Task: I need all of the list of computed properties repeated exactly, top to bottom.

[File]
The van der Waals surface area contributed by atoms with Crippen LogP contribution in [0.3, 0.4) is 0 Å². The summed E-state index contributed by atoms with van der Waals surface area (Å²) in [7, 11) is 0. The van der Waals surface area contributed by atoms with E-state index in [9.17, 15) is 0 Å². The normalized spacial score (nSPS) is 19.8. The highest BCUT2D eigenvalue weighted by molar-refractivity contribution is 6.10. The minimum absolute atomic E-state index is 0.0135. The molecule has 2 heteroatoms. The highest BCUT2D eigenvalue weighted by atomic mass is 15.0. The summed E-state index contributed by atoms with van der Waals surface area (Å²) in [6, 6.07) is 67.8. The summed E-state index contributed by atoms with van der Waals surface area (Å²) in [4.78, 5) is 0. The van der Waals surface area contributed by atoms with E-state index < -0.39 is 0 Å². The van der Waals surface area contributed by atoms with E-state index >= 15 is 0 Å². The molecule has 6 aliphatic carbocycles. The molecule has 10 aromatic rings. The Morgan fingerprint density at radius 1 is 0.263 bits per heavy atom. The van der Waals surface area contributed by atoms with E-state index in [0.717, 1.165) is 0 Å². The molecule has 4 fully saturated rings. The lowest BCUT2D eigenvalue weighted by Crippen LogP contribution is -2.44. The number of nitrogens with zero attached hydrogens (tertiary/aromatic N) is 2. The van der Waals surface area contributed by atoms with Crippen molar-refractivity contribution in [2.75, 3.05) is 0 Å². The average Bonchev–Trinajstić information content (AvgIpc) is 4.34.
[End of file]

The van der Waals surface area contributed by atoms with Crippen LogP contribution in [0.3, 0.4) is 0 Å². The summed E-state index contributed by atoms with van der Waals surface area (Å²) in [7, 11) is 0. The van der Waals surface area contributed by atoms with E-state index in [9.17, 15) is 0 Å². The normalized spacial score (nSPS) is 19.8. The highest BCUT2D eigenvalue weighted by molar-refractivity contribution is 6.10. The minimum absolute atomic E-state index is 0.0135. The molecule has 2 heteroatoms. The highest BCUT2D eigenvalue weighted by atomic mass is 15.0. The summed E-state index contributed by atoms with van der Waals surface area (Å²) in [6, 6.07) is 67.8. The summed E-state index contributed by atoms with van der Waals surface area (Å²) in [4.78, 5) is 0. The van der Waals surface area contributed by atoms with E-state index < -0.39 is 0 Å². The van der Waals surface area contributed by atoms with E-state index >= 15 is 0 Å². The molecule has 6 aliphatic carbocycles. The molecule has 10 aromatic rings. The Morgan fingerprint density at radius 1 is 0.263 bits per heavy atom. The van der Waals surface area contributed by atoms with E-state index in [0.717, 1.165) is 0 Å². The molecule has 4 fully saturated rings. The lowest BCUT2D eigenvalue weighted by Crippen LogP contribution is -2.44. The number of nitrogens with zero attached hydrogens (tertiary/aromatic N) is 2. The van der Waals surface area contributed by atoms with Crippen molar-refractivity contribution in [2.75, 3.05) is 0 Å². The average Bonchev–Trinajstić information content (AvgIpc) is 4.34.